Procurement Methodologies Pulse Blog Ever wonder why state procurement laws, regulations, and procedures often have similar language or terminology? Where does it all come from? Who is plagiarizing who?

The similar language isn’t just a coincidence—officials have likely looked to the American Bar Association’s Model Procurement Code (MPC).

The MPC is a comprehensive code that seeks to “create transparent, competitive, and reliable processes” for public procurement.[1]  Often, it is seen as a starting point for developing state and local procurement laws, and adoption of the MPC among states ranges from full to partial to nothing at all.

However, the MPC was last updated in 2000—that is 1 year before the iPod and 4 years before Facebook! As procurement professionals know more than anyone, procurement has changed a great deal in the past 20-plus years, making an update to the MPC a necessity.

The American Bar Association (ABA), (the NASPO for attorneys)[2]  is leading the revision efforts, and NASPO is sponsoring these efforts as a means to support procurement professionals further and ensure professional expertise is incorporated into the new MPC. I spoke with Megan Smyth, NASPO’s Director of Legal Education, to better understand why the revision project is important and how procurement professionals, like yourself, can get involved.

Interview with Megan Smyth, Director of Legal Education:
Meg L: Why is now the right time to revise the MPC?

Megan S: The MPC was last revised in 2000, and at that time, it wasn’t that crucial to include specific guidance on the procurement of information technology. In the last 23 years, we’ve seen the development of high-quality and powerful smartphones, flash drives, search engines, smart infrastructure, electric cars, Bluetooth, and a hundred other technologies develop right along with our dependence on them. It makes sense to take a moment to review the content in the current MPC for opportunities to include guidance on the complex and often confusing world of information technology acquisition.

NASPO sees an updated MPC as something the profession needs at this crucial juncture for procurement to bring us together around a common language and best practices for state and local procurement. We just experienced some of the biggest disruptions in the supply chain we may see in our lifetimes – it has created an opportunity for reflection and improvement. Supply chain management and public procurement have never been more important to the stability of the economy, and NASPO wants to ensure that our states have the guidance they need to promote procurement laws and codes that make sense and provide the best value to the citizens of the states.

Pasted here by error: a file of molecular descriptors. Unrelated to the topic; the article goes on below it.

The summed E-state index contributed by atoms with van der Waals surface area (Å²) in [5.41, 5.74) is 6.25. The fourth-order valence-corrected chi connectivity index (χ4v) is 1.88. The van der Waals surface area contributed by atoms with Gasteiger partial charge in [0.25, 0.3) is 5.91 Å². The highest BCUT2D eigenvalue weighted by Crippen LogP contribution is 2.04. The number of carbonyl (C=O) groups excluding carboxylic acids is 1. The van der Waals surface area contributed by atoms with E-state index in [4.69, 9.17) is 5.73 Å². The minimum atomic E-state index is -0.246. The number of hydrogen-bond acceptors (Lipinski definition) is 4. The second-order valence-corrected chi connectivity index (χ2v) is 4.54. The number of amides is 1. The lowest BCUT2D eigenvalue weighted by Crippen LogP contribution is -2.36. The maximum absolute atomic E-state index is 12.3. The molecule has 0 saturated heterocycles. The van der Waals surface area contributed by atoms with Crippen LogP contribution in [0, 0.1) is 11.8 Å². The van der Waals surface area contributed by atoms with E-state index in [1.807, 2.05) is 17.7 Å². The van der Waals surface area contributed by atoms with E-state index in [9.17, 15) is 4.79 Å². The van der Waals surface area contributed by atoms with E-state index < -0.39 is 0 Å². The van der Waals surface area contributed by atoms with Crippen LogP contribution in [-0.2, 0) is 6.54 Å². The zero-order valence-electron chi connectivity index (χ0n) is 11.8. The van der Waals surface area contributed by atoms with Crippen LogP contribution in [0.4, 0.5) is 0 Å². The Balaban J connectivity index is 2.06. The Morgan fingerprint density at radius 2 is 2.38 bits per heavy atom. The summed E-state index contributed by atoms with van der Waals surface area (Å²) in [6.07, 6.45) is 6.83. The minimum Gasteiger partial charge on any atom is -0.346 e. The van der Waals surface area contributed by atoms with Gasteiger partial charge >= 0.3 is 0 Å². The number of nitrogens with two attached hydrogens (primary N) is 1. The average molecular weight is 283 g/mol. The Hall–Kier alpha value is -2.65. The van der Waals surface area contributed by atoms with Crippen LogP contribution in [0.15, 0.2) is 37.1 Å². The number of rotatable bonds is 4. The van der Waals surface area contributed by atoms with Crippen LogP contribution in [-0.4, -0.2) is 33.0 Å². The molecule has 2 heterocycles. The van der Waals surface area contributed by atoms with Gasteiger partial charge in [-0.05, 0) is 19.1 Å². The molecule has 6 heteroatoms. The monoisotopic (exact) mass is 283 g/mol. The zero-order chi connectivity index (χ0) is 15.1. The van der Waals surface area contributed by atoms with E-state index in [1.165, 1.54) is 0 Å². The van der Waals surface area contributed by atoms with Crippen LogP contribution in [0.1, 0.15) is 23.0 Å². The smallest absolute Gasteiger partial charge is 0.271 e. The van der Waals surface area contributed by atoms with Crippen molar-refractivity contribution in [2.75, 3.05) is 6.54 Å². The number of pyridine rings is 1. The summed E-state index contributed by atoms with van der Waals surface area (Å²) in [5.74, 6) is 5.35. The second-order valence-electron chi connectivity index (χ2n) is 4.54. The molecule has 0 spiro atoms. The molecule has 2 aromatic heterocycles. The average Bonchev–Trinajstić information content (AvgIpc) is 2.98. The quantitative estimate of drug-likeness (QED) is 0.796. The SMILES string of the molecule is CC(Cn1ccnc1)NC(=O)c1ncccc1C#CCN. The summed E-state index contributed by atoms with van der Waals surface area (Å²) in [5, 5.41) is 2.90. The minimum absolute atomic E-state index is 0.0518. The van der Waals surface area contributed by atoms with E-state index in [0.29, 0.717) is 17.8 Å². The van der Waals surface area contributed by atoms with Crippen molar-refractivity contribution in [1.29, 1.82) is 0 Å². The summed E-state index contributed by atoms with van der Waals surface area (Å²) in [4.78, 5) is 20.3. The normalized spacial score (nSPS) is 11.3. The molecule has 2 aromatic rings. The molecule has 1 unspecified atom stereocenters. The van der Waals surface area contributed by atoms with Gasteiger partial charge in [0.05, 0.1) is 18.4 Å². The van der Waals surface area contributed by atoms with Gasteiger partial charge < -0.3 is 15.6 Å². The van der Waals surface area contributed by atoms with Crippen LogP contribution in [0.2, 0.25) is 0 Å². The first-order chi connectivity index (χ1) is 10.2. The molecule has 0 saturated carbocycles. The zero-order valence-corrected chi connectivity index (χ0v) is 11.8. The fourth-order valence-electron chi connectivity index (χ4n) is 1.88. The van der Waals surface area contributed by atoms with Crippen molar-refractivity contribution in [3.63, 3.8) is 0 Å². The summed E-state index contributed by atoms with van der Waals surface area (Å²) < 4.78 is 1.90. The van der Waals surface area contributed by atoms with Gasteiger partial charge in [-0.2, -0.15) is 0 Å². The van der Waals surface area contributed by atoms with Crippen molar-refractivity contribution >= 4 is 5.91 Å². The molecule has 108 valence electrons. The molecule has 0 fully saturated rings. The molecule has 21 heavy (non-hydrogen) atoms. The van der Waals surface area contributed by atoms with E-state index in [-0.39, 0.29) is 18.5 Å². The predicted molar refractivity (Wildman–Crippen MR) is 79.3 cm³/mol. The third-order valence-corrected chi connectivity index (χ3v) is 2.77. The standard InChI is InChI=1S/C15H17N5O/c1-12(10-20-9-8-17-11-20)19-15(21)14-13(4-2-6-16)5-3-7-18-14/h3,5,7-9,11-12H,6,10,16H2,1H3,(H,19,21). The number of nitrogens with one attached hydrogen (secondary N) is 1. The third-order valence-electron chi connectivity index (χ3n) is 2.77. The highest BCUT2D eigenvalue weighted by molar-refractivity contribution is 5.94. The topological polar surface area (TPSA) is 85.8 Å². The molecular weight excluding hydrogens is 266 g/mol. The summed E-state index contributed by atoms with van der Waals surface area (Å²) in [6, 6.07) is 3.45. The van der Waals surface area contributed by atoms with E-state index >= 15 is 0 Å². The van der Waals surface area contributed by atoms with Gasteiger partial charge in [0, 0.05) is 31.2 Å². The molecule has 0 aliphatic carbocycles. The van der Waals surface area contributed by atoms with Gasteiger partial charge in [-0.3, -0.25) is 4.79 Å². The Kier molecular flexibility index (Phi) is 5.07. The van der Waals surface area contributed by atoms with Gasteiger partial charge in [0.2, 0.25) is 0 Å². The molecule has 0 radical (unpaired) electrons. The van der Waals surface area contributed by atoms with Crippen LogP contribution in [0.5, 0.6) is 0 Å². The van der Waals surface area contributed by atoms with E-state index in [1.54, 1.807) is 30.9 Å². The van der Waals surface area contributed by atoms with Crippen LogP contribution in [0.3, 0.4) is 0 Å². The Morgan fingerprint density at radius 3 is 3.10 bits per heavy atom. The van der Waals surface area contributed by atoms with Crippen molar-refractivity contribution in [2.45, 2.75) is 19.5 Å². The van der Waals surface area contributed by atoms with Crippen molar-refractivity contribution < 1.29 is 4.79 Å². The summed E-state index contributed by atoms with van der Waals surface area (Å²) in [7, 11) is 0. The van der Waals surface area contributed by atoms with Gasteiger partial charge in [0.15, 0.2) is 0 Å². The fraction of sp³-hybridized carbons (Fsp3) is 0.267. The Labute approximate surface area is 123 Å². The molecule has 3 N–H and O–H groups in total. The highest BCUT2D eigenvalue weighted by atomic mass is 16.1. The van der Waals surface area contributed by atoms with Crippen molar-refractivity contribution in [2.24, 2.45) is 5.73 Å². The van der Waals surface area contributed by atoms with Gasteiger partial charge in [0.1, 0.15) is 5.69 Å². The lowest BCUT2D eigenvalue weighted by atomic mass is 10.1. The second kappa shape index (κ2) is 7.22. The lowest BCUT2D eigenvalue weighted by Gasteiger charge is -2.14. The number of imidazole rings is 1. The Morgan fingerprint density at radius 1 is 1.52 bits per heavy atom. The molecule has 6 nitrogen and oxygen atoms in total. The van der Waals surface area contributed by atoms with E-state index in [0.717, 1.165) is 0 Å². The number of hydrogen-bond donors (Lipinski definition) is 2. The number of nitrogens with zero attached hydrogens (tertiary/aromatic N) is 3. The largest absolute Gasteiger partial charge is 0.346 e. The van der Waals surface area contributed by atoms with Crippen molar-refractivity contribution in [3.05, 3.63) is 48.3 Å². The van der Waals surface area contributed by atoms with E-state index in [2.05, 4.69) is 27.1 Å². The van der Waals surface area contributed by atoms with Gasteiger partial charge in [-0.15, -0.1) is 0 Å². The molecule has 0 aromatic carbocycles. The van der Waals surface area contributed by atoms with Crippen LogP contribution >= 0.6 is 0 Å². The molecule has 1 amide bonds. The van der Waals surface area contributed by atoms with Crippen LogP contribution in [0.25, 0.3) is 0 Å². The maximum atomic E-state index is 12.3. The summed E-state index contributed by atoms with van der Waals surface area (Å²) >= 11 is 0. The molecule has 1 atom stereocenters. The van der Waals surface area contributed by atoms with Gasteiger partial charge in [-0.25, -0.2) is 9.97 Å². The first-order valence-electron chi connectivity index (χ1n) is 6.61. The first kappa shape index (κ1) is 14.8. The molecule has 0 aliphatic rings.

Meg L: Why should practitioners care about the revision project?

Megan S: Starting with the MPC when considering revisions or additions to a state or locality’s procurement code is like reading the instruction book before you start putting something together – you get the big picture first, and then you can decide what makes sense for the situation you are in and the circumstances you’re dealing with.

We are going to assemble the best procurement experts, lawyers, and practitioners to work on this project and lead the Article Committees. Why not consult the experts before you dive in on a project such as revising a procurement code? If the legislators in your state or city propose updates to the current code or statute, you will be able to share the MPC with them as a resource that has been reviewed by actual practitioners and the attorneys who support their work.

Meg L: What are the next steps for the project?

This isn’t a sprint, it’s a marathon. The MPC shouldn’t go another 23 years without a revision. We are planning to create Article Committees and revise the MPC article by article until we have the whole code completed… then we will start over again! It should be a continuing updating process, ensuring that we keep the MPC relevant and useful to everyone.
Get Involved!
Now, as the passionate procurement professional you are, I’m sure you’re asking yourself how you can get involved with the revisions. You can:

Join an Article Committee
Provide feedback as to why your state chose not to (or partially) adopt the MPC
Provide anecdotal evidence as to what articles work well or need a major revision

For any of these opportunities to participate, please reach out to Megan Smyth at msmyth@naspo.org.

Remember, the goal of the project isn’t to create a plug-and-play code; the goal is to create a template with commentary that shares the diversity of thought throughout the states, and the ABA needs your input for that!

What to learn a little more about the MPC and revision efforts?

A Personal History of the Model Procurement Code
GW Law Series: Reforming the Model Procurement Code
Public Procurement International: MPC



[2] Megan Smyth’s wonderful way to explain the ABA to procurement professionals.